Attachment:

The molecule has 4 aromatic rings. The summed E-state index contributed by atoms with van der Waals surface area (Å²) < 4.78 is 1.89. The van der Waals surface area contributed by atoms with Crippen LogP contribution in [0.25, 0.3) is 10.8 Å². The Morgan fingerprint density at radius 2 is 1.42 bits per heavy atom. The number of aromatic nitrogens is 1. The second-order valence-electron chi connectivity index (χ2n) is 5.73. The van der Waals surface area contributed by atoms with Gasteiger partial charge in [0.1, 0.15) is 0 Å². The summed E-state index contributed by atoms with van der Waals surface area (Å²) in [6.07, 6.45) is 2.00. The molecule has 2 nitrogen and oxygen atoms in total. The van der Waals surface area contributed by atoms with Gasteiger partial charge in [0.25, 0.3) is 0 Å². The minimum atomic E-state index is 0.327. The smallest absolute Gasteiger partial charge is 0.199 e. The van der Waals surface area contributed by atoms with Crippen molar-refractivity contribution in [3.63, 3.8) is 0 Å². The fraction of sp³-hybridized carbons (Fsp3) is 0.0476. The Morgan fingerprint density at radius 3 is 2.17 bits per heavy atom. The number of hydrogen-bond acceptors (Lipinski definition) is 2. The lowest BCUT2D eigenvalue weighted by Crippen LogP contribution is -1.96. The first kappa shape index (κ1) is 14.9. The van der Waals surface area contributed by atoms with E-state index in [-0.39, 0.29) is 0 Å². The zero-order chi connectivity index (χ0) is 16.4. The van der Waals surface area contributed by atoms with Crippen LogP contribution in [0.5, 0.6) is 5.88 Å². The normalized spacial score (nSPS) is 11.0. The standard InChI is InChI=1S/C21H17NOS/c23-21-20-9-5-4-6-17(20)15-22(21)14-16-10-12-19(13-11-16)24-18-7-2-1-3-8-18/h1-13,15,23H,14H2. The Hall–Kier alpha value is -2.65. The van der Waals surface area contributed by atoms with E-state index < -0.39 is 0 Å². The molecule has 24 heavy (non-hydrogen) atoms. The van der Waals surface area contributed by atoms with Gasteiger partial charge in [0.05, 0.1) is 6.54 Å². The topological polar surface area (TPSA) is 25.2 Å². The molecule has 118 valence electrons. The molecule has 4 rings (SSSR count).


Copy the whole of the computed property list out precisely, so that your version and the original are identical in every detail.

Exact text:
The molecule has 4 aromatic rings. The summed E-state index contributed by atoms with van der Waals surface area (Å²) < 4.78 is 1.89. The van der Waals surface area contributed by atoms with Crippen LogP contribution in [0.25, 0.3) is 10.8 Å². The Morgan fingerprint density at radius 2 is 1.42 bits per heavy atom. The number of aromatic nitrogens is 1. The second-order valence-electron chi connectivity index (χ2n) is 5.73. The van der Waals surface area contributed by atoms with Gasteiger partial charge in [0.1, 0.15) is 0 Å². The summed E-state index contributed by atoms with van der Waals surface area (Å²) in [6.07, 6.45) is 2.00. The molecule has 2 nitrogen and oxygen atoms in total. The van der Waals surface area contributed by atoms with Gasteiger partial charge in [0.25, 0.3) is 0 Å². The minimum atomic E-state index is 0.327. The smallest absolute Gasteiger partial charge is 0.199 e. The van der Waals surface area contributed by atoms with Crippen molar-refractivity contribution in [3.63, 3.8) is 0 Å². The fraction of sp³-hybridized carbons (Fsp3) is 0.0476. The Morgan fingerprint density at radius 3 is 2.17 bits per heavy atom. The number of hydrogen-bond acceptors (Lipinski definition) is 2. The lowest BCUT2D eigenvalue weighted by Crippen LogP contribution is -1.96. The first kappa shape index (κ1) is 14.9. The van der Waals surface area contributed by atoms with E-state index in [-0.39, 0.29) is 0 Å². The zero-order chi connectivity index (χ0) is 16.4. The van der Waals surface area contributed by atoms with Crippen LogP contribution in [0.5, 0.6) is 5.88 Å². The normalized spacial score (nSPS) is 11.0. The standard InChI is InChI=1S/C21H17NOS/c23-21-20-9-5-4-6-17(20)15-22(21)14-16-10-12-19(13-11-16)24-18-7-2-1-3-8-18/h1-13,15,23H,14H2. The Hall–Kier alpha value is -2.65. The van der Waals surface area contributed by atoms with E-state index < -0.39 is 0 Å². The molecule has 24 heavy (non-hydrogen) atoms. The van der Waals surface area contributed by atoms with Gasteiger partial charge in [0.05, 0.1) is 6.54 Å². The topological polar surface area (TPSA) is 25.2 Å². The molecule has 118 valence electrons. The molecule has 4 rings (SSSR count).